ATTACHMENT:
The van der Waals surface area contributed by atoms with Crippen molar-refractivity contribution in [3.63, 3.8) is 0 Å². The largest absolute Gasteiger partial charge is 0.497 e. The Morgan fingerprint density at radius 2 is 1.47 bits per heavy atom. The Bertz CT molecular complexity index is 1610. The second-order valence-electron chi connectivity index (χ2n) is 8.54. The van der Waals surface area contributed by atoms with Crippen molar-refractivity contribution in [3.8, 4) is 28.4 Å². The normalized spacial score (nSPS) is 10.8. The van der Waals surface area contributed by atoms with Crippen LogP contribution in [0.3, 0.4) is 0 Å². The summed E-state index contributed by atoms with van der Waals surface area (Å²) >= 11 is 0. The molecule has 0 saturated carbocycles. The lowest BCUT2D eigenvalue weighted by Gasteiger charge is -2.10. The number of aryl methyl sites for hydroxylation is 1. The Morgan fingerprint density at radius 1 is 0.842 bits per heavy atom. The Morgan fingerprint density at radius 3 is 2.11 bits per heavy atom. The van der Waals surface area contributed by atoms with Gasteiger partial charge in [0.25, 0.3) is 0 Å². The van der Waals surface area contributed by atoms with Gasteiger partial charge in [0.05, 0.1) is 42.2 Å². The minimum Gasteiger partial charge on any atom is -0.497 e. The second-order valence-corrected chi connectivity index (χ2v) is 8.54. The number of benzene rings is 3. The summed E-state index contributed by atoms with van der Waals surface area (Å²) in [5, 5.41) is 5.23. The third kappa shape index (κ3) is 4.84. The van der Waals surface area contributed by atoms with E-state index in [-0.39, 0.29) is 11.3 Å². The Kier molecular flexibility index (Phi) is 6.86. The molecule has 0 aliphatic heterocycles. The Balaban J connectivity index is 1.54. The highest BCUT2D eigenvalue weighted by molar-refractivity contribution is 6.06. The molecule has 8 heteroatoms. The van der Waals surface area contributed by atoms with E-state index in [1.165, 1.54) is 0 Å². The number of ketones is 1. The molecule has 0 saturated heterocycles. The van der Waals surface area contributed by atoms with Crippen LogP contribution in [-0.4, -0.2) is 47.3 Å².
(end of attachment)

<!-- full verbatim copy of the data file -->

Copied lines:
The van der Waals surface area contributed by atoms with Crippen molar-refractivity contribution in [3.63, 3.8) is 0 Å². The largest absolute Gasteiger partial charge is 0.497 e. The Morgan fingerprint density at radius 2 is 1.47 bits per heavy atom. The Bertz CT molecular complexity index is 1610. The second-order valence-electron chi connectivity index (χ2n) is 8.54. The van der Waals surface area contributed by atoms with Crippen molar-refractivity contribution in [3.8, 4) is 28.4 Å². The normalized spacial score (nSPS) is 10.8. The van der Waals surface area contributed by atoms with Crippen LogP contribution in [0.3, 0.4) is 0 Å². The summed E-state index contributed by atoms with van der Waals surface area (Å²) >= 11 is 0. The molecule has 0 saturated carbocycles. The lowest BCUT2D eigenvalue weighted by Gasteiger charge is -2.10. The number of aryl methyl sites for hydroxylation is 1. The Morgan fingerprint density at radius 1 is 0.842 bits per heavy atom. The Morgan fingerprint density at radius 3 is 2.11 bits per heavy atom. The van der Waals surface area contributed by atoms with Gasteiger partial charge in [0.25, 0.3) is 0 Å². The van der Waals surface area contributed by atoms with Gasteiger partial charge in [0.05, 0.1) is 42.2 Å². The minimum Gasteiger partial charge on any atom is -0.497 e. The second-order valence-corrected chi connectivity index (χ2v) is 8.54. The number of benzene rings is 3. The summed E-state index contributed by atoms with van der Waals surface area (Å²) in [5, 5.41) is 5.23. The third kappa shape index (κ3) is 4.84. The van der Waals surface area contributed by atoms with E-state index in [-0.39, 0.29) is 11.3 Å². The Kier molecular flexibility index (Phi) is 6.86. The molecule has 0 aliphatic heterocycles. The Balaban J connectivity index is 1.54. The highest BCUT2D eigenvalue weighted by molar-refractivity contribution is 6.06. The molecule has 8 heteroatoms. The van der Waals surface area contributed by atoms with E-state index in [1.165, 1.54) is 0 Å². The number of ketones is 1. The molecule has 0 saturated heterocycles. The van der Waals surface area contributed by atoms with Crippen LogP contribution in [-0.4, -0.2) is 47.3 Å².